Retail dashboard study
Project type: Group
Timeline: One semester
Companies have been using customer data to improve marketing and operations for many years, but rarely does customer data serve to improve the customer's own experience.
During the spring 2014 semester, I worked with Anna Turner from Carnegie Mellon's master's program in HCI under the guidance of Profs. John Zimmerman and Jodi Forlizzi to explore ways that companies could use customer data to improve the customer experience. We wanted to be able to personalize customer-employee interactions by providing customer loyalty data to employees.
Our ultimate goal was to design a dashboard for use by customer-facing employees. Using this data dashboard, employees could alter their delivery of the service based on each customer's profile.
Phase 1: Context Exploration
We started out by observing customer behavior in malls and food service locations, as well as interviewing industry experts. I spoke with the head of customer experience at the Columbus, Ohio public library system, as well as expert service practitioners, like a personal shopper at a Charleston, SC, J. Crew store. These interviews gave us valuable insight into what experienced customer-facing employees do on their own to improve customer experience.
Phase 2: Concept Development
Anna and I quickly jumped into creating concepts based off our early research. We were trying to push the boundaries of what customers and employees might find acceptable in terms of privacy, technology use, and other social boundaries.
One of my favorite user research methods for testing new concepts is Speed Dating. Anna and I created storyboards of two to three panels, with each storyboard probing the participant for recognized needs. That is to say, we wanted to know if the participant felt that he or she had the need we were trying to solve for. We conducted Speed Dating rounds with multiple people at once in order to generate discussion around the concepts. However, we conducted testing sessions with customer populations separately from sessions with employee participants.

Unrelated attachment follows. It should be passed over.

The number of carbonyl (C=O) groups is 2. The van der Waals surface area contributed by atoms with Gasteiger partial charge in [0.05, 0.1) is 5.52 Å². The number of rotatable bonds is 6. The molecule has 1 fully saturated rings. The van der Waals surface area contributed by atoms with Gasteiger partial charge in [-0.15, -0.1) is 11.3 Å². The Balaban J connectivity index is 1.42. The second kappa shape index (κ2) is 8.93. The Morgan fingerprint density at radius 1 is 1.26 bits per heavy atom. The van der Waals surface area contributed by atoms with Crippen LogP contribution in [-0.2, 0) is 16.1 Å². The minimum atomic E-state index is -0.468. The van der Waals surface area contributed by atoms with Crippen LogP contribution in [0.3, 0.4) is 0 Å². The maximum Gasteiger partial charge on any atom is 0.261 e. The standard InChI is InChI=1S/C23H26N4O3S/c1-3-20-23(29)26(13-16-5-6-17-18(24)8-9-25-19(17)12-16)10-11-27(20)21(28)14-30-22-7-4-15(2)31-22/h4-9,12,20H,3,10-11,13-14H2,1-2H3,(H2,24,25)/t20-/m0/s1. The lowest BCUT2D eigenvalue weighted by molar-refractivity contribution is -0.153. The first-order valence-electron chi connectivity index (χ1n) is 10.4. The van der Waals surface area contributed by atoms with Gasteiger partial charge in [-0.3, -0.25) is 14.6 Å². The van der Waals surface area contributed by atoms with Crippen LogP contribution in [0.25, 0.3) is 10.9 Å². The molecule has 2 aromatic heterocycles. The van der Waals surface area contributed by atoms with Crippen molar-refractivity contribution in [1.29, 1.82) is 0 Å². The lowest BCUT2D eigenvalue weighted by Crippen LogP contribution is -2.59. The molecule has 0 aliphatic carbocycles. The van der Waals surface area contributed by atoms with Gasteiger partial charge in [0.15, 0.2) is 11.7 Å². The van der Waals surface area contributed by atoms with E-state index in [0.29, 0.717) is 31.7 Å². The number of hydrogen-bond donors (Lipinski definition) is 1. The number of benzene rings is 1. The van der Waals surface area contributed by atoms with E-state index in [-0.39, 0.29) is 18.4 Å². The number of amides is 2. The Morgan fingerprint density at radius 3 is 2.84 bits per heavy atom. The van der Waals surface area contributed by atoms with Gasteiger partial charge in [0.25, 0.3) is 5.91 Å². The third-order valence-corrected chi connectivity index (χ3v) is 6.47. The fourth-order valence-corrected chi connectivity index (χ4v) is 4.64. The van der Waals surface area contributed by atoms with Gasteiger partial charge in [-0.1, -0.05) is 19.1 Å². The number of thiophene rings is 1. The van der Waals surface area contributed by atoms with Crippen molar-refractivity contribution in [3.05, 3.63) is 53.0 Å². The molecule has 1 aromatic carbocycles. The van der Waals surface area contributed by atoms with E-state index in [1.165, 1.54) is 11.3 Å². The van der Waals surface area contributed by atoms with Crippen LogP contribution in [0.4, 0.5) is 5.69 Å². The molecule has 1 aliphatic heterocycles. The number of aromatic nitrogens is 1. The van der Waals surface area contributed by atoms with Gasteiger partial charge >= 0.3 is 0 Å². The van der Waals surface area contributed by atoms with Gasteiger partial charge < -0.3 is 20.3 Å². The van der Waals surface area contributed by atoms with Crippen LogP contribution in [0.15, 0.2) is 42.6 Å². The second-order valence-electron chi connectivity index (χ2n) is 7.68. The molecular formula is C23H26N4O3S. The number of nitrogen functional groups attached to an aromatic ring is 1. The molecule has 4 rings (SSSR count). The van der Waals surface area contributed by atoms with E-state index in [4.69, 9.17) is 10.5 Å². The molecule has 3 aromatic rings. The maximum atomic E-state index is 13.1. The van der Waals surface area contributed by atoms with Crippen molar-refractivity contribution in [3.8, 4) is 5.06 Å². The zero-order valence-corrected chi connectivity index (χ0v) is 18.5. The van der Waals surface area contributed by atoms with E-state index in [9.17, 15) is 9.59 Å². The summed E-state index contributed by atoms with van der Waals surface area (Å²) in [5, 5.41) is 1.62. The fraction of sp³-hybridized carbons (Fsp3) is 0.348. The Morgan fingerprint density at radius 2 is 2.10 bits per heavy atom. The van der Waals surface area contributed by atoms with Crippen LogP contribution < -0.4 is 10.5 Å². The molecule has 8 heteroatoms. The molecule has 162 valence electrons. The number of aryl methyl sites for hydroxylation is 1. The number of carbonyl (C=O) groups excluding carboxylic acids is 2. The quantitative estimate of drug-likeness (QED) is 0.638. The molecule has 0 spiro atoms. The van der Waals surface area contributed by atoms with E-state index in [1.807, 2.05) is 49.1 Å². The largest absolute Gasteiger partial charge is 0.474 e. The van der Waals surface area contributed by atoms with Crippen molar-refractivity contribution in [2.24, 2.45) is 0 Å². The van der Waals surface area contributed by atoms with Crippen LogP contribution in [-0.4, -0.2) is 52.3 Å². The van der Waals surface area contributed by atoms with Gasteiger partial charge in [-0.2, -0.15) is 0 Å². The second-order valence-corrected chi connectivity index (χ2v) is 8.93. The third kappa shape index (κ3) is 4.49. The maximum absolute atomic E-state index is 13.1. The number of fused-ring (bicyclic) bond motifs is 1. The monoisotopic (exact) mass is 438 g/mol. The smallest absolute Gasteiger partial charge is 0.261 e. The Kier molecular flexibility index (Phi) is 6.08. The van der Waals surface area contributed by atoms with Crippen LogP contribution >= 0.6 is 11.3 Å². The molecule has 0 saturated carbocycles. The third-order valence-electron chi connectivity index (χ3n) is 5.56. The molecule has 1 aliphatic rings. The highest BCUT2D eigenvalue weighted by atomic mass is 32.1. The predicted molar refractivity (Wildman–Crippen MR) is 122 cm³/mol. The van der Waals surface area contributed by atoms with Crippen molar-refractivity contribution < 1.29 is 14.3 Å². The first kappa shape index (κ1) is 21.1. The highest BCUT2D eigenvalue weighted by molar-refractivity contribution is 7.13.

Our concepts came up against a lot of resistance from both groups--customers and employees. Although we knew that customers and employees are dissatisfied with the status quo, our scenarios didn't strike the participants as identifying the specific needs they felt. Our customer participants couldn't see much personal benefit in the scenarios we presented, and the employee participants were suspicious of them as well. Therefore, the reactions ranged from lackluster to irritated.
Phase 3: Concept refinement
Moving forward, we focused on designing for a type of customer experience that would allow us to push boundaries even further, while alleviating customer stress: the travel experience. Because airline customers are already used to disclosing personal information to the airline, as well as submitting to x-rays and following strict baggage rules during travel, we felt that we could get a better sense of future attitudes toward technology use if we situated our scenarios at the airport. Many customers find the airport experience quite stressful as well, so we also felt that we could make a big impact on customers by improving that experience.
Phase 4: Designing the dashboards
Finally, I drew some dashboard "wireframes" to be used by airport ticketing agents in the scenarios we had tested via Speed Dating. The most important factor was providing only the information most necessary to the scenario at hand; any additional information takes time and effort from the agent, and increases the amount of time he or she spends with his/her eyes on the screen instead of on the customer. My first wireframes were made on paper with markers. Then I refined the visual design in Adobe Illustrator.
Giving the employee an opportunity to collect data from the customer and enter it passively during the conversation was another goal we incorporated into the dashboard design. In the example below, previous employee-given suggestions are displayed with a thumbs up and thumbs down, so that the ticketing agent can ask questions like "How did you enjoy Toronto Island last year?", thereby improving the ability of the system to provide recommendations and gather data on the customer's preferences.
Though we conducted a full cycle of research and design, I felt like Anna and I had barely scratched the surface of this socially and technologically complicated topic. Developing technologically feasible, socially acceptable, human-centered service features is difficult because it's hard to prototype and test these features with customers and employees both. Nonetheless, I believe that design will be increasingly involved in interpersonal interactions and relationships as well as single-user-to-device relationships over the next few years.
I'll be carrying on much of this research in my master's thesis during the 2014-15 school year, where I'll focus on personalization, service recovery, and customer-employee interaction in the travel context.